Marine Corps Recruit Training is meant to be difficult, but
one Lynchburg native set the pace for his peers, graduating on Nov. 20, 2015 as
the Hotel Company Honor Man.
Pfc. Michael Kerr, 23, is a graduate of Liberty University,
with a degree in trumpet performance. He enlisted in the Musician Enlistment
Option Program, a highly competitive and rigorous program to place the best
musicians into Marine Corps bands.
Getting a MEOP contract is no easy task. Not only does the
applicant have to be physically and mentally qualified to be a Marine, but they
must also demonstrate significant technical skill on their instrument during a
After successfully completing his audition, and enlisting
into the Delayed Entry Program, Kerr shined while awaiting his trip to boot
“He was a good, church-going kid,” said Sgt. Christopher
Bangert, Kerr’s recruiter in Lynchburg. “He was fit, has lots of motivation and
was always willing to help out the other poolees. He never complained.”
Kerr actually auditioned for a spot in the band twice, which
due to the low audition pass rate isn’t unusual. What is slightly out of the
ordinary, is that he’d actually passed the first time.
Upon arriving at Marine Corps Recruit Depot
Parris Island for recruit training, Kerr once again shined among his fellow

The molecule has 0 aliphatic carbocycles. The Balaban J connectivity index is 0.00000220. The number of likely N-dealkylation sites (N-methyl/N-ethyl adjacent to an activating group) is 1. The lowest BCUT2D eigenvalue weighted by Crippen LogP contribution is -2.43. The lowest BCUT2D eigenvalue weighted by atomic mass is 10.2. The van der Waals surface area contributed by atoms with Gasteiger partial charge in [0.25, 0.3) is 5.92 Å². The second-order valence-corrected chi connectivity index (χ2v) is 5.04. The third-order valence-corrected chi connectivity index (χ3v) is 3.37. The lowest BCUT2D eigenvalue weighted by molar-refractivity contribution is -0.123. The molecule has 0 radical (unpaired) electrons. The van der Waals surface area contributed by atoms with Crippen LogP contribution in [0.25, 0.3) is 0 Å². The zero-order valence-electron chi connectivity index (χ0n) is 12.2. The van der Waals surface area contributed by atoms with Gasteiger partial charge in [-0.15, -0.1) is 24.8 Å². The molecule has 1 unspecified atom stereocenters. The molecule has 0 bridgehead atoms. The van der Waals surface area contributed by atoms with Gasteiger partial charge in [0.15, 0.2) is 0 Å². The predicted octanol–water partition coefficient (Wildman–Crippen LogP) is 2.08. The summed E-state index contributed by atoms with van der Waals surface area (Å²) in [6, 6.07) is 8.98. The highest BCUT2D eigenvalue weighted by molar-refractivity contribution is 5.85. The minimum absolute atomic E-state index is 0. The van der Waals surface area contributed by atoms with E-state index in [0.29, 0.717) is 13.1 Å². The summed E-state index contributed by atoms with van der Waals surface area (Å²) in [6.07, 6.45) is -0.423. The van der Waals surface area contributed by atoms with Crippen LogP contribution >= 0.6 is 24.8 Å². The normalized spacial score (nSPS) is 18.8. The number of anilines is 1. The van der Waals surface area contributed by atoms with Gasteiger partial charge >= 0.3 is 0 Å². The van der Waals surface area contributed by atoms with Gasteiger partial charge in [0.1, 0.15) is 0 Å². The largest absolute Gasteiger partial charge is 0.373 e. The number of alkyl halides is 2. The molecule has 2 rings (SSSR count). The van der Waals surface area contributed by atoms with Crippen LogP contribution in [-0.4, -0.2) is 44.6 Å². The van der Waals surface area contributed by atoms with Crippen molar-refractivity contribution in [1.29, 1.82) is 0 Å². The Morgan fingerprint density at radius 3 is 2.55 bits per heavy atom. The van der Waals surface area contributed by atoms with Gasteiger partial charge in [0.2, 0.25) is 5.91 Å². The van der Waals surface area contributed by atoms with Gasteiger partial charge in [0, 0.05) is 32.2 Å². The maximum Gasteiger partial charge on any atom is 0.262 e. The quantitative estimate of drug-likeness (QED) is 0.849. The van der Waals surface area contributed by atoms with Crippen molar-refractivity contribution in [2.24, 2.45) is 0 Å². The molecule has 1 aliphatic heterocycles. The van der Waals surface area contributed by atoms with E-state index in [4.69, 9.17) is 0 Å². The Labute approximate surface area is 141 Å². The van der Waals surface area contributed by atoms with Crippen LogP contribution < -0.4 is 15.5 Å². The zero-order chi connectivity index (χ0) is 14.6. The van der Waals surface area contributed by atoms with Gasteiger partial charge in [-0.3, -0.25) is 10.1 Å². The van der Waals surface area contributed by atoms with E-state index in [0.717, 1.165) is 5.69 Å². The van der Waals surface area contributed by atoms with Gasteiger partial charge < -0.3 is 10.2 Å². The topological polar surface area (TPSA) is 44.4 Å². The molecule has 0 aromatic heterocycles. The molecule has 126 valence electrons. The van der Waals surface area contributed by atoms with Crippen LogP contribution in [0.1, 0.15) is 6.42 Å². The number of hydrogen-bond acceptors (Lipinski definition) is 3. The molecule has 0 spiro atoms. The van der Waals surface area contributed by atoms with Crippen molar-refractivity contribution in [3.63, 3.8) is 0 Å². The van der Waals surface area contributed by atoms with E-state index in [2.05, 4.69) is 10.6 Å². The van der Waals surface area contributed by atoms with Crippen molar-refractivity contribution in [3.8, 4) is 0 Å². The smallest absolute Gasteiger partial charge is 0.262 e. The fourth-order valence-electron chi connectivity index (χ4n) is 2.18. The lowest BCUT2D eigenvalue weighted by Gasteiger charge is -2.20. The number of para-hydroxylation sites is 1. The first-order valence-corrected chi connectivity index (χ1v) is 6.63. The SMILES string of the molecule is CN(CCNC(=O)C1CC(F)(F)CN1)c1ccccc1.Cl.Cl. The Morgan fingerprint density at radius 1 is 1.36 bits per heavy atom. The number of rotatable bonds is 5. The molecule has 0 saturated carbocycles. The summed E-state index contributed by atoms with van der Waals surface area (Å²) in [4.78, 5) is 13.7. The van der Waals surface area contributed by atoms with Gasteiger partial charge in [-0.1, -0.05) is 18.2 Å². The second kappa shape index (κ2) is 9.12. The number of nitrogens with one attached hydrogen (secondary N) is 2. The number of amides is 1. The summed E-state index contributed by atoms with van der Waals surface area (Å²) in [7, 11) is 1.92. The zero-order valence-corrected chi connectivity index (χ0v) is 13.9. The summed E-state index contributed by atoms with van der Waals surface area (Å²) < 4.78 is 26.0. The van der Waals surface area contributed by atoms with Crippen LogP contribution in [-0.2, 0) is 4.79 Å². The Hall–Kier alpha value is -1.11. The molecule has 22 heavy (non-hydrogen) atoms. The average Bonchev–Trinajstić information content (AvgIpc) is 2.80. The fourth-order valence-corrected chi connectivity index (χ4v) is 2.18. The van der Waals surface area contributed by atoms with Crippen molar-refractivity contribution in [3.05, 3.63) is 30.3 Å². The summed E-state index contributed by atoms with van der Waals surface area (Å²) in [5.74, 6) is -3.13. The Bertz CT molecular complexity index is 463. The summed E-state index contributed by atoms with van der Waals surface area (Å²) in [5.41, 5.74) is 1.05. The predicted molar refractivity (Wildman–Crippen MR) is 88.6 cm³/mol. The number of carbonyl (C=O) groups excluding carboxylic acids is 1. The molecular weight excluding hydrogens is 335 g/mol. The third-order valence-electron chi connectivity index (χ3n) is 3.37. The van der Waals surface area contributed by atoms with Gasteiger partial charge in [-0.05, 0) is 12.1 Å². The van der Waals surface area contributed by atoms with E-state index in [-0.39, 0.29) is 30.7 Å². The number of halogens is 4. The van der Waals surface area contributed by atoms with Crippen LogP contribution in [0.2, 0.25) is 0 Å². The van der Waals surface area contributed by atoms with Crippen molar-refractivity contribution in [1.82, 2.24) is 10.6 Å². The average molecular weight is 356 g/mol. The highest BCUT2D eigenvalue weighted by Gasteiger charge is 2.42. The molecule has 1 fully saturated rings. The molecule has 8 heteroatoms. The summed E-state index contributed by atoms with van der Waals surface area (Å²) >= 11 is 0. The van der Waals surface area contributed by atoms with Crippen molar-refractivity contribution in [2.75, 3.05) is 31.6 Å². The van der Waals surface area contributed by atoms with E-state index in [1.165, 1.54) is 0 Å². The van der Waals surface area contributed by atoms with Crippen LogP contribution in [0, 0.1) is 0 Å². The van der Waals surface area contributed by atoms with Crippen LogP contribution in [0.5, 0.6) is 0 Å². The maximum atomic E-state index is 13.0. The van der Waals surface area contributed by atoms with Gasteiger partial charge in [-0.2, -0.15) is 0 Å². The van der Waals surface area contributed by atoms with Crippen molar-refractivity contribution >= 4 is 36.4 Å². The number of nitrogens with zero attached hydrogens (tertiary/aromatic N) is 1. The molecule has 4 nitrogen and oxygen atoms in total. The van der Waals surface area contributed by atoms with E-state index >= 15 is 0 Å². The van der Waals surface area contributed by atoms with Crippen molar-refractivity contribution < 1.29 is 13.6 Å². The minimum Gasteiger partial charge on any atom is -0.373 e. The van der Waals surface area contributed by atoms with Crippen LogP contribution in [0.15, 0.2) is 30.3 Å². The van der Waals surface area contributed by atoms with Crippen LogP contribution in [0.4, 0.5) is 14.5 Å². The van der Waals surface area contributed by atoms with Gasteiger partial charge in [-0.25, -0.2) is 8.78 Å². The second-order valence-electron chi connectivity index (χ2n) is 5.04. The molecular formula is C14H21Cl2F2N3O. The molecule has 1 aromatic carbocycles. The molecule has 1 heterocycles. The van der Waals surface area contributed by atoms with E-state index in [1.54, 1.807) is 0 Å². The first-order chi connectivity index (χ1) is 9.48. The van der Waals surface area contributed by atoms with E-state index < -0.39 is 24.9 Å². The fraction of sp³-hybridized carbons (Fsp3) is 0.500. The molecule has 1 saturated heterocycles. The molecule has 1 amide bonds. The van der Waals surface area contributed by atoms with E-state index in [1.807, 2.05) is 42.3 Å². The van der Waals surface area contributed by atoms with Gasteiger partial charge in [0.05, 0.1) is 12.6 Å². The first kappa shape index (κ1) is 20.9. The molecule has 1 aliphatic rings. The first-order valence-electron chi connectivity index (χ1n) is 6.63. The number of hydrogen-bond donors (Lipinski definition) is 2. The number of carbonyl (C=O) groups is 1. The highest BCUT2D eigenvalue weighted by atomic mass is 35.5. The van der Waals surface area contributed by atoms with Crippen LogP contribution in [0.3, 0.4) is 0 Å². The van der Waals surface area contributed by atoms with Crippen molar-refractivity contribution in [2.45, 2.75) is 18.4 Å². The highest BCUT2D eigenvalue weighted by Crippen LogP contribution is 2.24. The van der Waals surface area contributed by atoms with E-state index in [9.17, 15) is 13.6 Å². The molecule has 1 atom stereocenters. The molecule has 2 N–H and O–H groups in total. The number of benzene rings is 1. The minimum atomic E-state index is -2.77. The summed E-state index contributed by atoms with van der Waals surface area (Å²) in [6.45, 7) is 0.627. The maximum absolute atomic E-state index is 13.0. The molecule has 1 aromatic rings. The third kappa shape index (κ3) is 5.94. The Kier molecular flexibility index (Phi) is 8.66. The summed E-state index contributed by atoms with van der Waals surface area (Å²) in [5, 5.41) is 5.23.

recruits, and was appointed as the guide for Platoon 2092. He was also the
platoon high shooter and had a perfect physical fitness score, all of which
“Kerr told me he wanted to audition again for a higher score, so he could
qualify for a duty station incentive,” said Gunnery Sgt. Victor Ney, the 4th
Marine Corps District’s musician placement director. “He came back and did it,
so he selected Marine Corps Air Station Miramar as his future duty station.”
led to his selection as the company honor man.
“He was the oldest recruit in the platoon,” said Staff Sgt. Bryan Williams, the
senior drill instructor for Platoon 2092, and a native of Lawrenceville, Ga.
“He was much more receptive and always helped get the other recruits to do what
they were supposed to do.”
In a rare coincidence, Kerr wasn’t the only Marine musician
in the platoon. It wasn’t a fellow recruit though, it was his senior drill
“I didn’t realize he was heading to the band until after he had been the guide for
a while, and I asked if anyone in the platoon had a college degree,” said
Williams, who served as a drum major before being assigned to drill instructor
For all of his success in recruit training, Kerr says that
he gives all the glory to God.
“At times, it can be hard to keep your head up,” said Kerr.
“I’d just say a prayer to keep me going. I’d look forward to each new challenge,
and the success of the ones we’d accomplish would spring me forward onto the
Following 10 days of leave back in Lynchburg, Kerr will
report to Marine Combat Training, where he’ll learn more advanced combat skills
before going to the Naval School of Music for his training as a Marine
Musician. He’ll then be assigned to the Marine Corps Air Station Miramar band,
and perform hundreds of times a year.